Don’t let its resemblance to Election or Rushmore dissuade you, Class Rank has a life of its own, and if you’re looking for a memorable teen comedy, this should definitely suffice.
Directed by Eric Stoltz (an actor who, thanks to Some Kind of Wonderful, is familiar with the genre), Class Rank centers on two outsiders who slowly but surely form a bond thanks to a common goal.
Bernard Flannigan (Skyler Gisondo from Santa Clarita Diet) is a bike riding, eccentric high school junior who attends every school board meeting to, in his mind, make a difference in his community. His crotchety but ultimately kindhearted grandfather (Bruce Dern) and the editor of a local newspaper (Kathleen Chalfant) are his only friends in town, that is until he becomes the linchpin in a student’s big picture plans. Though he also has a longtime pen pal/girlfriend, she lives in China.
Irate over being ranked #2 in her class, Veronica Klauss (Olivia Holt) believes her Yale dreams and ambitions to become a Supreme Court justice are over, and now she’s determined to abolish theschool’s class ranking system. She essentially forces herself upon Bernard’s existence and goads him to run for the school board.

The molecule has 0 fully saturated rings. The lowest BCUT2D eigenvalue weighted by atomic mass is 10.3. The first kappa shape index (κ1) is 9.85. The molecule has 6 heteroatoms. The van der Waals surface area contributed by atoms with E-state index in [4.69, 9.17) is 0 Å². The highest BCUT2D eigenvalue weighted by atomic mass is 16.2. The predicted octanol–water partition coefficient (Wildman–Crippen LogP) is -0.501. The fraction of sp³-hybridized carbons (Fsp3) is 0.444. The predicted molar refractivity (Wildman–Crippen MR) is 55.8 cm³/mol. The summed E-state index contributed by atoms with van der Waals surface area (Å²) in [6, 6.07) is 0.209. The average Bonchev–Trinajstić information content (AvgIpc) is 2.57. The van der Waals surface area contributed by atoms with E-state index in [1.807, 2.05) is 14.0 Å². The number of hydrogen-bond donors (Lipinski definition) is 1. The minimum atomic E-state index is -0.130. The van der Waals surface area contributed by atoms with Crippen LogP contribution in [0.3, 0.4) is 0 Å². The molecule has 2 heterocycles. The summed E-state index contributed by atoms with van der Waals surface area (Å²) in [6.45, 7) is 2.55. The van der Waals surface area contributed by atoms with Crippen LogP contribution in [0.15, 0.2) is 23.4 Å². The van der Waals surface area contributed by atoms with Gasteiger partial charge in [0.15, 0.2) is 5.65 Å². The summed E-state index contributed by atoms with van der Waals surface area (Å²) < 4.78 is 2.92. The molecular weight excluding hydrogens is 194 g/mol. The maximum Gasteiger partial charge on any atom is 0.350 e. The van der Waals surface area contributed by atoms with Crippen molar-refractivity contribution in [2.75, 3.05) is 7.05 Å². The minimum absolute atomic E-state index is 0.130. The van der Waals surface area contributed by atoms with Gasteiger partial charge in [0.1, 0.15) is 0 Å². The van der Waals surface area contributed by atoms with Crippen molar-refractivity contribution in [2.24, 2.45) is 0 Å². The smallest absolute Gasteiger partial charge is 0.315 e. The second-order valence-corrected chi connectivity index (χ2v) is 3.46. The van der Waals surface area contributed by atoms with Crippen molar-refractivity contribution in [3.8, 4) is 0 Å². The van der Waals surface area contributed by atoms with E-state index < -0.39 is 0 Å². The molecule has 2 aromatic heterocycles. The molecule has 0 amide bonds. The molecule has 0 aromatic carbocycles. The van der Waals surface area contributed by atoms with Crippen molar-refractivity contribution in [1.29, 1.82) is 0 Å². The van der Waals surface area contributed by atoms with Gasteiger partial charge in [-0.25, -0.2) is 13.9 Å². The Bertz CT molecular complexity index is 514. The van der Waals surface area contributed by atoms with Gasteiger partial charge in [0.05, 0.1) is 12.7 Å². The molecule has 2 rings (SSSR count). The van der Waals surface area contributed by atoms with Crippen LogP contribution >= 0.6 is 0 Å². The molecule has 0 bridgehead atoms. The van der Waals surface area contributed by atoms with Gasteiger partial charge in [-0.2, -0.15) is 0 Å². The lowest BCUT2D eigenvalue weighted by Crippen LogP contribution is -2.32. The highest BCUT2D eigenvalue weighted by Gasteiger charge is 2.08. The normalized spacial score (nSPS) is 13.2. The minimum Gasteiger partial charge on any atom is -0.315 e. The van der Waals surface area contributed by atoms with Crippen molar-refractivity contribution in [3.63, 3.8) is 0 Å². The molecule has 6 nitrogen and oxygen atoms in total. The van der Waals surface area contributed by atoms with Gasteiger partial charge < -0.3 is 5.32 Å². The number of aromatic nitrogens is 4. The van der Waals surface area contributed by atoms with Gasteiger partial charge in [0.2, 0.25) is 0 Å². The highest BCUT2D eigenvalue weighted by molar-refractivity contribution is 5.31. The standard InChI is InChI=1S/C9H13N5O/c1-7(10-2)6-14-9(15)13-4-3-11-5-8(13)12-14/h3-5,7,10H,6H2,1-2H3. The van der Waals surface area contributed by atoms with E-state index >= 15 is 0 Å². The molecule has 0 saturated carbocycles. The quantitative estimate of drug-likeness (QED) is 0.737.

Stoltz’s wry sense of humor, evident in his body of work, coupled with Benjamin August’s surprisingly heartfelt (but thankfully not cloying) script, make for a great Class Rank pairing. Gisondo and Holt also are a wonderful pair, as their innate chemistry doesn’t feel obligatory or cooked up. This feature, shot back in 2015, displays the actors’ respective talents, and it’s easy to see why both continue to land high profile jobs (Holt will next be seen in Freeform’s Cloak & Dagger).
Shot in Alexandria, Louisiana, the feature also makes wonderful use of its locations, giving the narrative a refreshingly small town, intimate feel. I’m a sucker for projects that are shot in neighborhood and cities that haven’t been covered in tons of films and television projects, and Class Rank thankfully has an original visual look to call its own.
Class Rank may be predictable as good old apple pie, but since it has the right ingredients, it’s a meal sans a horrible aftertaste. It’s a downright sweet, amiable, and touching movie to its core, and solid word of mouth should garner Class Rank a solid, if not gradual, viewership.
Co-starring Kristin Chenoweth (she plays Holt’s mom), Class Rank is now playing in select theaters and is available on Digital and On Demand.
Rating 4 (****) out of 5 stars (*****).
I also talked about Class Rank on this month’s episode of CinemAddicts. Take a listen below: